Bits & Pieces

Sudbeck v. Eagle Transport


2021 WL 321663

Court of Appeals of Washington, Division 1.
EAGLE TRANSPORT, Inc., Respondent.
No. 81154-1-I


*1 Brian Sudbeck sued Eagle Transport, Inc. (“Eagle”) for negligence after he fell through the roof of a damaged semitrailer belonging to Eagle. The trial court granted summary judgment for Eagle, concluding it had discharged any duty it owed to Sudbeck, who was on site to repair the trailer. We affirm.

Brian Sudbeck is a tractor trailer mechanic with twelve years of experience, six years of which he spent working for Mobile One Trailer Repair, LLC (“Mobile One”). Defendant Eagle Transport, Inc. exclusively retains Mobile One to perform all repairs and maintenance on its semitrailers. The two companies have a business relationship extending twenty-five years.

On June 15, 2017, a forklift mast hit the roof of one of Eagle’s trailers, poking a hole in the top and damaging a “spar.”1 Eagle employee Tom Robertson inspected the damage and alerted his managers, Jeff Pepper and Jake Smith, via email and attached two .jpeg image files to his message.2 Neither Pepper nor Smith visually inspected the damage. Instead, Smith called Bruce Frewaldt, owner of Mobile One, and requested he come to look at “cracks in the roof” of the trailer. According to Eagle President Tyler Beach, Eagle’s standard procedure was to communicate to Mobile One the exact faulty condition to be remedied when requesting repairs. Frewaldt testified, however, that Smith did not tell him a spar had been damaged.

Frewaldt instructed Sudbeck to go to Eagle’s place of business first thing in the morning of June 16, 2017 to make the repairs. There is an issue of fact as to what exactly Frewaldt communicated about the nature of the required repairs. Frewaldt testified he gave Sudbeck a hand-written list, which stated “cracks in roof.” Sudbeck testified he was instructed to fix a “small hole” in the roof.

Sudbeck arrived at Eagle’s facility at approximately 6:45 a.m. Sudbeck had performed work at Eagle’s facility on many occasions and had been instructed by Eagle employees to knock on a specific door if he wanted to contact them while performing any repair work. Sudbeck knocked on the door and waited approximately 5-10 minutes. When no one came to the door, Sudbeck decided to start working on the trailer. It was not unusual for Mobile One employees to begin repairs without checking in with employees from Eagle.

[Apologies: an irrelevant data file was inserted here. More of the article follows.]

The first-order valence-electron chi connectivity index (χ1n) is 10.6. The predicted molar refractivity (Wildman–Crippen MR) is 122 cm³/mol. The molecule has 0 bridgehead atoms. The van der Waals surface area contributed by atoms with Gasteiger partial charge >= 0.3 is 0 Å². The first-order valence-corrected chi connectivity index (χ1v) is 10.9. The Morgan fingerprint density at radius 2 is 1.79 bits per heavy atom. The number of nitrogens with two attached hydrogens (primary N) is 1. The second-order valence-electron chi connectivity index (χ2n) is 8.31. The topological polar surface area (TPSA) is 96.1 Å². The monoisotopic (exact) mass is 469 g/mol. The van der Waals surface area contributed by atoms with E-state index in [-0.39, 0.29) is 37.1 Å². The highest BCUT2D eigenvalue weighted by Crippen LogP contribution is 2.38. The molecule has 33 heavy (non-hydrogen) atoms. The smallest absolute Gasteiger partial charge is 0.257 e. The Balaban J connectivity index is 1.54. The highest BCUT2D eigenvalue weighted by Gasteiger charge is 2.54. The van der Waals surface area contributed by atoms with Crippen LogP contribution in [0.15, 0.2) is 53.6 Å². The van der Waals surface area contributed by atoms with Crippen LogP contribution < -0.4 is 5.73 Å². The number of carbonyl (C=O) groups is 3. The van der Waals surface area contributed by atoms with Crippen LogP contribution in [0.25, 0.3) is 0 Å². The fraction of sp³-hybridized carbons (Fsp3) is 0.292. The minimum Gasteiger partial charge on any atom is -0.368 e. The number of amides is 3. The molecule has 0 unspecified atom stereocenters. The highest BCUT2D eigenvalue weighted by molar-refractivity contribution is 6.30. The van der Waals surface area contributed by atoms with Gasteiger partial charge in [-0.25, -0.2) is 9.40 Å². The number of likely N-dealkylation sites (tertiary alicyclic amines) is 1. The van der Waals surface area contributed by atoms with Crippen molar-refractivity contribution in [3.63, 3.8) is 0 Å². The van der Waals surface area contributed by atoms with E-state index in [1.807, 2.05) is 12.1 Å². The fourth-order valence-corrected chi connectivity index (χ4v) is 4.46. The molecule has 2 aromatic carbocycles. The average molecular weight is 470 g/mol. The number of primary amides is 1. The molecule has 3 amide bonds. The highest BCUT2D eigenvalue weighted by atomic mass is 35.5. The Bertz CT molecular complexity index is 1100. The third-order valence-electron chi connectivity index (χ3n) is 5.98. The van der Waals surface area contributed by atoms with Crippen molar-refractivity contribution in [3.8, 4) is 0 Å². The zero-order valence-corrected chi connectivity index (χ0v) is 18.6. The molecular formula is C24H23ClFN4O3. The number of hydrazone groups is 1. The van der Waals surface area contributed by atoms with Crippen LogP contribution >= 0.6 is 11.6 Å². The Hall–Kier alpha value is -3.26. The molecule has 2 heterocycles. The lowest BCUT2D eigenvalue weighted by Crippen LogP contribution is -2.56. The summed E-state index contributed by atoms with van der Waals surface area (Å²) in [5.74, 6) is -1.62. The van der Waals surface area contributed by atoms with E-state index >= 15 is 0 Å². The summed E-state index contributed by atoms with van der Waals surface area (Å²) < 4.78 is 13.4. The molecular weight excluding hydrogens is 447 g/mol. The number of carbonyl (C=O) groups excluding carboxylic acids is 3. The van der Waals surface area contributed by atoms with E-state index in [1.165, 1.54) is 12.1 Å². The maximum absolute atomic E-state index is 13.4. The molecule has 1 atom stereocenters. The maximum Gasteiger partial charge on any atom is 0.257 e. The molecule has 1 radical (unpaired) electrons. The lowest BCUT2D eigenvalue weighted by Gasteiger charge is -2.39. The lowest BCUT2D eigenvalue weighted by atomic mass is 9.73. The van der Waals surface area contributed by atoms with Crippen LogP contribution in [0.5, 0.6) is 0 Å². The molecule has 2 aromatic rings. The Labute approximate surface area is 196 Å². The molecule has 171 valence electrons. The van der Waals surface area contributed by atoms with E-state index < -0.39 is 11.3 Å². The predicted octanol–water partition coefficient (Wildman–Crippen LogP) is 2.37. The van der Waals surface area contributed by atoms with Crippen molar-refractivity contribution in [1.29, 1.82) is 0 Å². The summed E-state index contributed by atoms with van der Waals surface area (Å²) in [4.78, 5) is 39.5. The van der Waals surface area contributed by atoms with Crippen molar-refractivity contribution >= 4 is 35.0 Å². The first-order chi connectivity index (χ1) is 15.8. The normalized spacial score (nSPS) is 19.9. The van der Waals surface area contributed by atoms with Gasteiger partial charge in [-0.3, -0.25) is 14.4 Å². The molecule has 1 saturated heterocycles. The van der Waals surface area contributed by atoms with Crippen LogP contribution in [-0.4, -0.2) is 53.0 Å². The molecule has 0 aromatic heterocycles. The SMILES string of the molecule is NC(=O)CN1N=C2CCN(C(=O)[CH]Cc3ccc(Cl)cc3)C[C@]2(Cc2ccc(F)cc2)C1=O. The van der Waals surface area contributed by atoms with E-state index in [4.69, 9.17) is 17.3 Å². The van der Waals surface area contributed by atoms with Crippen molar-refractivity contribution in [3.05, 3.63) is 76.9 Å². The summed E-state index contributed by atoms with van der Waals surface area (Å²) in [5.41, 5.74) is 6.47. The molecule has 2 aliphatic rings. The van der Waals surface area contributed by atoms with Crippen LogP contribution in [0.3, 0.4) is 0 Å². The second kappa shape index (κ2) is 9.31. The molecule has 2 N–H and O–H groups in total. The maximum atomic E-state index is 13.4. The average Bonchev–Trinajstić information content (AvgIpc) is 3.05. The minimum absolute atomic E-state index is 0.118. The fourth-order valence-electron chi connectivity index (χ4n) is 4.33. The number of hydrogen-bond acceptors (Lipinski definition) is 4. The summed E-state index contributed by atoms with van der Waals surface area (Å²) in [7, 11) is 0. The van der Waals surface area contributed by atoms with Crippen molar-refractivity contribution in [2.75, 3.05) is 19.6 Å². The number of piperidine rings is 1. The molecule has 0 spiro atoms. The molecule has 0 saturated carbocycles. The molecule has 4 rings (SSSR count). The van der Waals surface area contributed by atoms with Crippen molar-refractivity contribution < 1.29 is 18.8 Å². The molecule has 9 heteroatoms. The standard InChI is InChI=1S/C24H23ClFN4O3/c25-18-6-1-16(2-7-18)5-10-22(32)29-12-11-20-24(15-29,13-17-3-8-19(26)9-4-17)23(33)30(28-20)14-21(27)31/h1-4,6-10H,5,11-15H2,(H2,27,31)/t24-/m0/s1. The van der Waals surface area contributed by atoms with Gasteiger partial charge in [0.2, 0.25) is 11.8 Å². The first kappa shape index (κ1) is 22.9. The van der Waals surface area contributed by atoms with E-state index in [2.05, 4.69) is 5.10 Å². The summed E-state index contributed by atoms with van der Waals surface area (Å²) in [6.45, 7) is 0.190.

Sudbeck located the trailer parked up against Eagle’s loading dock. Although Sudbeck conceded he normally assesses damage from the inside of a trailer, Eagle’s trailer was parked in such a way that he could not access the interior without first entering Eagle’s facility. Using his ladder, Sudbeck climbed on top of the trailer without fall protection and walked from the front to the back of the trailer to find the damage. He testified he stepped only in locations he believed were supported by interior roof bows. Sudbeck testified walking on the bows is common practice when repairing a trailer roof, but the fiberglass roof was too weathered and dirty for Sudbeck to see the exact location of the bows. Sudbeck found a small hole in the roof near the back of the trailer. He turned to walk back to the front of the trailer, took a few steps and then fell through the roof, landing on the inside of the trailer and suffering serious injuries. Sudbeck yelled for help and called 911 on his cell phone before Eagle employees came to his aid.

*2 Sudbeck filed this suit against Eagle claiming Eagle was negligent in failing to protect him from the damaged roof bow. Eagle sought summary judgment, arguing that it discharged its duty to Sudbeck as a matter of law when it informed Mobile One that the trailer had cracks in the roof and requested repairs. The trial court granted Eagle’s motion and Sudbeck appealed.

Sudbeck argues the trial court erred in granting summary judgment because there is a genuine issue of material fact as to whether Eagle discharged the duty it owed to Sudbeck as a business invitee. We disagree.

We review summary judgment orders de novo and perform the same inquiry as the trial court. McDevitt v. Harbor View Med. Ctr., 179 Wn.2d 59, 64, 316 P.3d 469 (2013). Summary judgment is only appropriate when there is no genuine issue of material fact based on the record before the trial court. CR 56(c). All reasonable inferences are considered in a light most favorable to the non-moving party. Robb v. City of Seattle, 176 Wn.2d 427, 432-33, 295 P.3d 212 (2013).

A plaintiff in a negligence action must show: (1) the existence of a duty owed to the plaintiff (2) breach of that duty (3) a resulting injury and (4) a proximate cause between the breach and the duty. Iwai v. State, 129 Wn.2d 84, 96, 915 P.2d 1089 (1996).

At issue here is the extent of Eagle’s duty to Sudbeck when Eagle invited him to its facility to repair a damaged trailer roof. Whether a duty exists is a question of law. Tincani v. Inland Empire Zoological Soc’y, 124 Wn.2d 121, 128, 875 P.2d 621 (1994). “The legal duty owed by a landowner to a person entering the premises depends on whether the entrant falls under the common law category of a trespasser, licensee, or invitee.” Iwai, 129 Wn.2d at 90-91. “An invitee is either a public invitee or a business visitor.” Thompson v. Katzer, 86 Wn. App. 280, 284, 936 P.2d 421 (1997) (quotations omitted). It is undisputed that Sudbeck was a business invitee.

Washington has adopted the Restatement (Second) of Torts sections 343 and 343A as the law regarding a landowner’s duty to a business invitee. Iwai, 129 Wn.2d at 96. Section 343 states:
A possessor of land is subject to liability for physical harm caused to his invitees by a condition on the land if, but only if, he